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Zonostrophic turbulence on gas giants: insights on turbulent transport and mixing from laboratory experiments

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ADIW03 - Climate Applications of Layering

The colourful bands of Jupiter are sustained by intense east-west winds called zonal jets, which extend well below Jupiter’s weather layer into its mantle of liquid hydrogen. These jets constitute a fascinating natural example of how a rapidly-rotating turbulent flow self-organises at large scale. Despite decades of observations and modelling, understanding the long-term, nonlinear equilibration of zonal jets and the feedback with the underlying turbulence is still a challenge, notably because of the extreme “zonostrophic” regime of turbulence on gas giants.  In this talk, I will discuss the challenges that arise to study such extreme regime, and describe insights from recent laboratory experiments built in Marseille where instantaneous turbulent zonal jets spontaneously emerge from the small-scale forcing, equilibrate at large scale, and can contain up to 70% of the total kinetic energy of the flow once in a quasi-steady state. I will show that the spectral properties of the experimental flows are consistent with the theoretical predictions in the zonostrophic turbulence regime. This constitutes the first fully-experimental validation of the zonostrophic theory in a completely three-dimensional framework.  Next, I will quantify the local potential vorticity mixing by measuring the equivalent of a Thorpe scale, and confirm that it can be used to estimate the upscale energy transfer rate of the flow, which otherwise needs to be estimated from a much more demanding spectral analysis. Finally, I will analyse Lagrangian trajectories to discuss the turbulent transport properties in terms of effective diffusivity and investigate the effect of the zonal flow on the isotropy and homogeneity of the turbulent transport. Our estimates of meridional diffusivities are consistent with predictions from mixing length and zonostrophic theories, and confirm the so-called suppression effect of zonal flows on eddy-diffusivity, which may hence be important to take into account in models parametrizing small-scale processes. These results are cross-validated by complementary 2D quasi-geostrophic numerical simulations. Contributors – Benjamin Favier (IRPHE, CNRS ), Michael Le Bars (IRPHE, CNRS ), Simon Cabanes (IPGP), Jonathan Aurnou (UCLA)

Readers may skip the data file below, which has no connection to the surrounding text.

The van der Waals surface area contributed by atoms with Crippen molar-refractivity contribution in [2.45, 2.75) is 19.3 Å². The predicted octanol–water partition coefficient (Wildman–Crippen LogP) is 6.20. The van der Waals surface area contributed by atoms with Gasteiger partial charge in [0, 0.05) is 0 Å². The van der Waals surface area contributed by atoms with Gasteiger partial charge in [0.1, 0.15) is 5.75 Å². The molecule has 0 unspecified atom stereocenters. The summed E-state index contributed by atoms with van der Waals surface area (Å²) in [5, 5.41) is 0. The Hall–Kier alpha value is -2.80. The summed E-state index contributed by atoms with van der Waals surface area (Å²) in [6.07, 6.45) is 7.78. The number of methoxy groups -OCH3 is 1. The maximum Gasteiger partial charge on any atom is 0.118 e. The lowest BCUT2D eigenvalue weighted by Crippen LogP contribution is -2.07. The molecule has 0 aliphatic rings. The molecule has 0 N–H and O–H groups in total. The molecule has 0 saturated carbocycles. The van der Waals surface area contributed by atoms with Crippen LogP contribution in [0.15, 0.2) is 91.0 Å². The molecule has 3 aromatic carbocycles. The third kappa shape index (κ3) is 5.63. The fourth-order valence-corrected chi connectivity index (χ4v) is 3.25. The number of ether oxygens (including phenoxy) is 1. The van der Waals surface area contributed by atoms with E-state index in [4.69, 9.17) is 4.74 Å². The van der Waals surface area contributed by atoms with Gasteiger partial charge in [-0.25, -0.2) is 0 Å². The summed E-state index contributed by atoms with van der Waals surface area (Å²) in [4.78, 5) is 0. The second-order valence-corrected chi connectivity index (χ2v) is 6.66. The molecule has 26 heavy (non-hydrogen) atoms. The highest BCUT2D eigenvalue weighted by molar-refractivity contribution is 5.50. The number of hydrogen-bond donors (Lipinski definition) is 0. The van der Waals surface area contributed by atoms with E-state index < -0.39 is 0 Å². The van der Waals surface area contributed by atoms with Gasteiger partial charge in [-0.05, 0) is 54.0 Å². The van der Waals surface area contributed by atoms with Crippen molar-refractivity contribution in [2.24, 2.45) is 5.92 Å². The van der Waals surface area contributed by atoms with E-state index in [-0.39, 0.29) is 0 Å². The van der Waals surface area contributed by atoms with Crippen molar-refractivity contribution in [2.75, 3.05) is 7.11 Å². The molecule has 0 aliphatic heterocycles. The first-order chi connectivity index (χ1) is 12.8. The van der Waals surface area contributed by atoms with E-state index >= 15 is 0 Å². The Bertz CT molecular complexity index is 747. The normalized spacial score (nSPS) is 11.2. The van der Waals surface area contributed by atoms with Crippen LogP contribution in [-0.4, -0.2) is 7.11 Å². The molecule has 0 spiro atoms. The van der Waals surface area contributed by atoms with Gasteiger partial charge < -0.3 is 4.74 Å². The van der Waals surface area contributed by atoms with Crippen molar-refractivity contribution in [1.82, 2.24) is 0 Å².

This talk is part of the Isaac Newton Institute Seminar Series series.

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